|Operating margin (Q3 2022)||7.2%||10.4%||11.3%|
|Non-passenger revenue as % of total (YTD 2022)||9.3%||21.0%||11.4%|
|Debt / EBITDA (Q3 2022, annualized EBITDA)||6.3||3.6||4.3|
Source: Airline third-quarter earnings releases, author’s own calculations
American’s margins are materially lower and it is more dependent on the continued increase in passenger revenues than its competitors, which means that smaller changes in core airline performance will be more meaningful for it. While this can work in both directions, and American should greatly benefit from a continuation in the rebound in travel demand, it suggests that there is somewhat less of a margin of safety for them compared to Delta and United.
American’s debt load is high and will continue to be even if the market strengthens further and performance exceeds expectations. Debt reduction is likely to remain a major theme for American for the foreseeable future. They ended the quarter with over $14 billion in liquidity and few major bullet maturities in the near term, which should insulate it well from any short-term vulnerability. Management has stated its goal of reducing total debt (including operating leases and pension) by $15 billion by the end of 2025.
However, American has contractual commitments to pay off over $17 billion in debt and finance leases alone (excluding interest payments) from 2023-25, plus billions in operating lease and other liabilities, which will almost surely see it needing to raise additional capital in one or more forms. Whether this is comprised of secured or unsecured debt, or equity, or some combination of the above, remains to be seen. They could also defer capital expenditures if they really needed to conserve cash. My forecast of year end debt / EBITDA for the business is below and shows that leverage will remain elevated even with the significant paydowns scheduled. While operating lease liabilities will be reduced, some of that reduction will likely be negated by operating leases or debt financing of new aircraft and engine deliveries and from extension or refinancing of expiring contracts. These reductions also mean that American will burn through most of its current liquidity cushion in the process, leaving it, per my estimates, with a cash and short-term investment balance of below 10% of estimated annual revenues, or around 10% when including the entire $3 billion in undrawn available credit that the company currently has.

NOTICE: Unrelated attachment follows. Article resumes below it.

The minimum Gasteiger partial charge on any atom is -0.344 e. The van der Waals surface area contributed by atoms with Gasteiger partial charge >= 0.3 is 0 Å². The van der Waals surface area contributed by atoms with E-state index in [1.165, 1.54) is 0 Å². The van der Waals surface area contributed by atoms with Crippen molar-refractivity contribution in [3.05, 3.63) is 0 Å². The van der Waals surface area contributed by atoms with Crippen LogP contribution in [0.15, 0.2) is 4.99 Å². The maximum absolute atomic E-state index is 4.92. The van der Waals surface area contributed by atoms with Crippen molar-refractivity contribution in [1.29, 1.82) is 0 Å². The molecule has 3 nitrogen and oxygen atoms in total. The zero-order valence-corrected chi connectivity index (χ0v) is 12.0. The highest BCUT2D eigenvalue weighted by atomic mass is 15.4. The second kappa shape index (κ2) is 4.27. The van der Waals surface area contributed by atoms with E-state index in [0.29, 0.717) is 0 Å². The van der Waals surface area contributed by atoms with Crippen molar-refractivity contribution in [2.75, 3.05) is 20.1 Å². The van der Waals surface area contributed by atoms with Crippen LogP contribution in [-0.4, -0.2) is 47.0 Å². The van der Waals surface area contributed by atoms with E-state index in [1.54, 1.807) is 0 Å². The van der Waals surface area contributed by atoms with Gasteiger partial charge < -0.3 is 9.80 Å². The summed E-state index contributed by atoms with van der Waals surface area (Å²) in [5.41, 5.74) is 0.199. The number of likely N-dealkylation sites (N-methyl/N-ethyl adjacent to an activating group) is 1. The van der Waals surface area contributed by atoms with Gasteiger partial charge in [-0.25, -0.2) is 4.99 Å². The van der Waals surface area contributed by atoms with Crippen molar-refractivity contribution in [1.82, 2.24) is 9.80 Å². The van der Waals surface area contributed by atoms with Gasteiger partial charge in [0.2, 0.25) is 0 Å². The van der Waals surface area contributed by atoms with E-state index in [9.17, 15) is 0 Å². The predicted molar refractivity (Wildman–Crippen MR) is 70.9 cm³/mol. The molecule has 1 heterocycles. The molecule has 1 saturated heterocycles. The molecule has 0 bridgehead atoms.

|Gross Debt / EBITDA||5.0 – 5.5||4.0 – 5.0||3.5 – 4.0|
|Net Debt / EBITDA||4.0 – 4.5||3.5 – 4.5||3.0 – 3.5|
Source: Author’s own calculations; includes debt, finance leases and operating leases but excludes pensions
Pilot / labor shortage
American, like its peers, needs to hire additional pilots and other staff to continue to grow its operations beyond pre-COVID levels. The recently announced agreement that Delta has struck with its pilots provides for an over 30% increase in compensation over the next few years and reflects the inflationary pressures that will continue to exert themselves against airlines. Pilots in particular have a lot of leverage as they’ve been critical to allowing the industry to capture its record revenues and return to profitability. American’s lower operating margins give it less room to withstand such cost hikes as surely their unions are paying close attention to the outcome of the Delta contract talks.